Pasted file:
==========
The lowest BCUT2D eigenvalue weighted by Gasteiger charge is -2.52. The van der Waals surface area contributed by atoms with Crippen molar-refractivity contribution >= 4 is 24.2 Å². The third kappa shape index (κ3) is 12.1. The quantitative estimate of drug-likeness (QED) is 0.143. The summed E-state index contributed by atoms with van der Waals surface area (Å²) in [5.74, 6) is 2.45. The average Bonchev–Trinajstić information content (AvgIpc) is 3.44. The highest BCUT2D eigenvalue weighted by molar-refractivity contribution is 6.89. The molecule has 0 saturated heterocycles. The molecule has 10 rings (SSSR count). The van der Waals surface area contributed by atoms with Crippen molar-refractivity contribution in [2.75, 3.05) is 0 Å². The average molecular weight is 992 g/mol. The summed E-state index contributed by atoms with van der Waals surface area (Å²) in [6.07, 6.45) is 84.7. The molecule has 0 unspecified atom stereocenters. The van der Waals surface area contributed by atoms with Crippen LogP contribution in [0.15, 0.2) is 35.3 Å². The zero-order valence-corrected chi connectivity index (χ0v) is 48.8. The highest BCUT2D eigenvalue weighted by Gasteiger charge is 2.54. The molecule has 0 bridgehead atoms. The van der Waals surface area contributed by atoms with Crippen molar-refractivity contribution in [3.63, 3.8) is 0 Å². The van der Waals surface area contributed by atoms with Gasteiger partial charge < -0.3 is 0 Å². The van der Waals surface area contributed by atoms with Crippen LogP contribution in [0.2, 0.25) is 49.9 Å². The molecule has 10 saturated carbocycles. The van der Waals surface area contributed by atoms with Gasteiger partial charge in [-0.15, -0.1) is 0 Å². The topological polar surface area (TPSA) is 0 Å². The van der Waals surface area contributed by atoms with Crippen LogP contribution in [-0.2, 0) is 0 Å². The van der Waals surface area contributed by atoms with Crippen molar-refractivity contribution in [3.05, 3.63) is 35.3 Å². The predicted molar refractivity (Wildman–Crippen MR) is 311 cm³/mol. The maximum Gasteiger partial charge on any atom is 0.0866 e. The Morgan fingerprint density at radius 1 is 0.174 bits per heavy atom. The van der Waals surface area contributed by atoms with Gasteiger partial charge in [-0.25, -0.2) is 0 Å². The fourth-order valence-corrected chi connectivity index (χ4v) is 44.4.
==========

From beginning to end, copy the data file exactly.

The lowest BCUT2D eigenvalue weighted by Gasteiger charge is -2.52. The van der Waals surface area contributed by atoms with Crippen molar-refractivity contribution >= 4 is 24.2 Å². The third kappa shape index (κ3) is 12.1. The quantitative estimate of drug-likeness (QED) is 0.143. The summed E-state index contributed by atoms with van der Waals surface area (Å²) in [5.74, 6) is 2.45. The average Bonchev–Trinajstić information content (AvgIpc) is 3.44. The highest BCUT2D eigenvalue weighted by molar-refractivity contribution is 6.89. The molecule has 0 saturated heterocycles. The molecule has 10 rings (SSSR count). The van der Waals surface area contributed by atoms with Crippen molar-refractivity contribution in [2.75, 3.05) is 0 Å². The average molecular weight is 992 g/mol. The summed E-state index contributed by atoms with van der Waals surface area (Å²) in [6.07, 6.45) is 84.7. The molecule has 0 unspecified atom stereocenters. The van der Waals surface area contributed by atoms with Crippen LogP contribution in [0.15, 0.2) is 35.3 Å². The zero-order valence-corrected chi connectivity index (χ0v) is 48.8. The highest BCUT2D eigenvalue weighted by Gasteiger charge is 2.54. The molecule has 0 bridgehead atoms. The van der Waals surface area contributed by atoms with Crippen molar-refractivity contribution in [3.63, 3.8) is 0 Å². The van der Waals surface area contributed by atoms with Gasteiger partial charge < -0.3 is 0 Å². The van der Waals surface area contributed by atoms with Crippen LogP contribution in [0.2, 0.25) is 49.9 Å². The molecule has 10 saturated carbocycles. The van der Waals surface area contributed by atoms with Gasteiger partial charge in [-0.15, -0.1) is 0 Å². The topological polar surface area (TPSA) is 0 Å². The van der Waals surface area contributed by atoms with Crippen LogP contribution in [-0.2, 0) is 0 Å². The van der Waals surface area contributed by atoms with Crippen molar-refractivity contribution in [3.05, 3.63) is 35.3 Å². The predicted molar refractivity (Wildman–Crippen MR) is 311 cm³/mol. The maximum Gasteiger partial charge on any atom is 0.0866 e. The Morgan fingerprint density at radius 1 is 0.174 bits per heavy atom. The van der Waals surface area contributed by atoms with Gasteiger partial charge in [-0.25, -0.2) is 0 Å². The fourth-order valence-corrected chi connectivity index (χ4v) is 44.4.